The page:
Will your company miss the next, and by far most sweeping, tide of outside innovation? This tide is big. And it’s going to get bigger. Unlike a tidal wave, which flattens everything in its path, the customer innovation surge is more like water pouring over a dam. It keeps coming. It generates tremendous energy. It powers new services and provides new growth opportunities. It opens new markets and spawns new products. It transforms industries. It changes business models. But if you aren’t ready, you won’t catch the outside innovation wave, and you may be waiting a long time to find another one. Don’t let that happen!

The Innovation Game Is Changing

I like John Seeley Brown’s definition of innovation best: “Innovation is invention implemented and taken to market.”[2] You create or invent a new product or a new way of doing things. You commercialize it. Customers value it. Your firm benefits through increased sales and/or usage, improved brand reputation, and better results delivered. In the English language, we use the noun “innovation” in two ways: The innovation process and products, or the results of innovation.

The Process of Outside Innovation

When business people say “we need to master repeatable innovation,” they’re referring to the innovation process. The process of innovation is the procedure that businesses use to create something new.

Outside innovation is an innovation process. You engage directly with lead users and passionate customers to harness and commercialize their ideas, and to co-design solutions that will better meet their needs and the needs of other prospects and customers. As you’ll soon see, many companies already do this today. What’s new is the exponential growth in the ratio of outside innovation to inside innovation in many industries. In the software industry, for example, outside innovation--in the form of open source development--now accounts for more than 50 percent of all R&D.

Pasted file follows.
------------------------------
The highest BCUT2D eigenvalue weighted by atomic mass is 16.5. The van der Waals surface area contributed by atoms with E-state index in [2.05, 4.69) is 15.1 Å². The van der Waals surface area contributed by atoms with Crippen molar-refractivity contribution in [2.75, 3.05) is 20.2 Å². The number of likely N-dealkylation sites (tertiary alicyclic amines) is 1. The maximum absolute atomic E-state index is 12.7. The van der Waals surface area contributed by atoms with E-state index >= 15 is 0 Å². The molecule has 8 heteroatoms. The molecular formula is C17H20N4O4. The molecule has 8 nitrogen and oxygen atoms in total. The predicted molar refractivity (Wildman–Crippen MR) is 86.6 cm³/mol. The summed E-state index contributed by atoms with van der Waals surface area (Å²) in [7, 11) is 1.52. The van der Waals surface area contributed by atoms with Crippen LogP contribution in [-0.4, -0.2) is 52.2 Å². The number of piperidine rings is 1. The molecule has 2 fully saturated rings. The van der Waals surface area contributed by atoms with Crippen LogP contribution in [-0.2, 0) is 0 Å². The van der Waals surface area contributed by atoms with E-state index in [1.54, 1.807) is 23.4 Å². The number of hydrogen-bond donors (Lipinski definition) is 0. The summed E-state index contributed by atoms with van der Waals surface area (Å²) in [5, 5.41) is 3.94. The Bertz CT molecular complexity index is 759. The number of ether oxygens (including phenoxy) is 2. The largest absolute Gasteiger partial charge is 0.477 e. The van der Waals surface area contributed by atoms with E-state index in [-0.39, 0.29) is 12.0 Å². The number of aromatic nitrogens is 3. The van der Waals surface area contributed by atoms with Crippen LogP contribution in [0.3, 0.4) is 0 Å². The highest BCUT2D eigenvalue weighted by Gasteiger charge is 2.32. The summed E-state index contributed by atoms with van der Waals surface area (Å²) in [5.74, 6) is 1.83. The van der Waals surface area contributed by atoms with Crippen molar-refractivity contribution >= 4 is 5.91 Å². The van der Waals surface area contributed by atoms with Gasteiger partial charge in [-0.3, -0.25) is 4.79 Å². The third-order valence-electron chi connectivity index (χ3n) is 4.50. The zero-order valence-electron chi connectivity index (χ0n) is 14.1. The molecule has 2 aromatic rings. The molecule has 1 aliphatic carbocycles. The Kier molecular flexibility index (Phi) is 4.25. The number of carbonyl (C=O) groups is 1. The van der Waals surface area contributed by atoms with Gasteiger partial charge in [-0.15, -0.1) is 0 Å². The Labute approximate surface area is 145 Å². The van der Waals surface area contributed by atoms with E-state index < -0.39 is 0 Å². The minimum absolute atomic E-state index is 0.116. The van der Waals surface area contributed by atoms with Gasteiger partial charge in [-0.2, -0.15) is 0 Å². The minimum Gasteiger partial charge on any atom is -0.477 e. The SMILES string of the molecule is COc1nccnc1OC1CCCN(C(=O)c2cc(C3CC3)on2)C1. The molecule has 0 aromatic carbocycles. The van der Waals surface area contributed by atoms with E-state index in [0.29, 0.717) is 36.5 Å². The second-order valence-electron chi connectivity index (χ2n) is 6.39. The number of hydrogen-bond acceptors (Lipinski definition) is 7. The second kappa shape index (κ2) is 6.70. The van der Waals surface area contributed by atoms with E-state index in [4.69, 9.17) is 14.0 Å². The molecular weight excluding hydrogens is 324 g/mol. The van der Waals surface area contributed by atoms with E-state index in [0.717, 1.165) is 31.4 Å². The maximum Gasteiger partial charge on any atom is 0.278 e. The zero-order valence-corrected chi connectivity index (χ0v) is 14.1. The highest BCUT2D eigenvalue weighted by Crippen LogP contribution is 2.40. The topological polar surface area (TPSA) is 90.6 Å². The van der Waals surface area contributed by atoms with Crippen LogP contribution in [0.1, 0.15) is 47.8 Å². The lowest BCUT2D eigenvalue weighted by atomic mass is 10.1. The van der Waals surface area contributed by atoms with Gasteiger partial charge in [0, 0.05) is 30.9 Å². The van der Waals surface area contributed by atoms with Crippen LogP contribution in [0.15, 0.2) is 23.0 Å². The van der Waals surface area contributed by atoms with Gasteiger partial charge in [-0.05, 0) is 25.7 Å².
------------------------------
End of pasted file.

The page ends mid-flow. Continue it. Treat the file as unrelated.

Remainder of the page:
The Results of Outside Innovation

When business people say “we need a predictable stream of innovations that will keep us ahead of our competition,” they’re using the word innovation to describe the results of an innovation process: innovative products. But don’t limit your thinking to products per se.

There are many different kinds of innovations--new products and services, new business processes, new knowledgebases, new marketing and distribution approaches, and new business designs. Ideally, you should be engaging with lead users and customers to help you identify, commercialize, and co-create innovations in all of these realms.

How Does Outside Innovation Differ from “Traditional” Innovation?

There’s an underlying assumption that drives traditional innovation. The assumption is that “our experts are smarter than our customers.” While it is certainly true that your company probably has deep subject matter expertise in a certain domain--automobile design, product packaging, financial derivatives structuring, new drug discovery--it’s also true that your customers are subject matter experts in their own right. In particular, your customers know more about their context, their desired outcomes, their needs, and their constraints than you can ever hope to learn.

Traditional approaches to innovation assume that our subject matter experts invent and design innovative new products to meet needs customers may not have even realized they have. Then our marketing and advertising departments make prospective customers aware of those needs, wrap a brand experience around our innovative products, package and price those offerings (with some market research along the way), and bring them to market. That’s the old “inside out” approach to business and product innovation.

The outside in approach is to flip the innovation process around and assume that customers have outcomes they want to achieve, they have deep knowledge about their own circumstances and contexts, and they are not happy with the way they have to do things today. They’re looking for better ways to do the things they care about and/or need to get done. They will innovate--with or without your help--to create better ways to do things or to design products and services that meet their specific needs. If you want to harness the power of customers’ organic creativity, you need to support their creative processes, with ...


1) Seybold, Patricia. The Customer Revolution: How to Thrive When Customers Are in Control. New York: Crown Business, 2001

2) Foreword to Open Innovation by John Seely Brown, Open Innovation: The New Imperative for Creating and Profiting from Technology, Henry William Chesborough, Harvard Business School Publishing Corporation, 2003

3) Democratizing Innovation, Eric von Hippel, MIT Press, 2005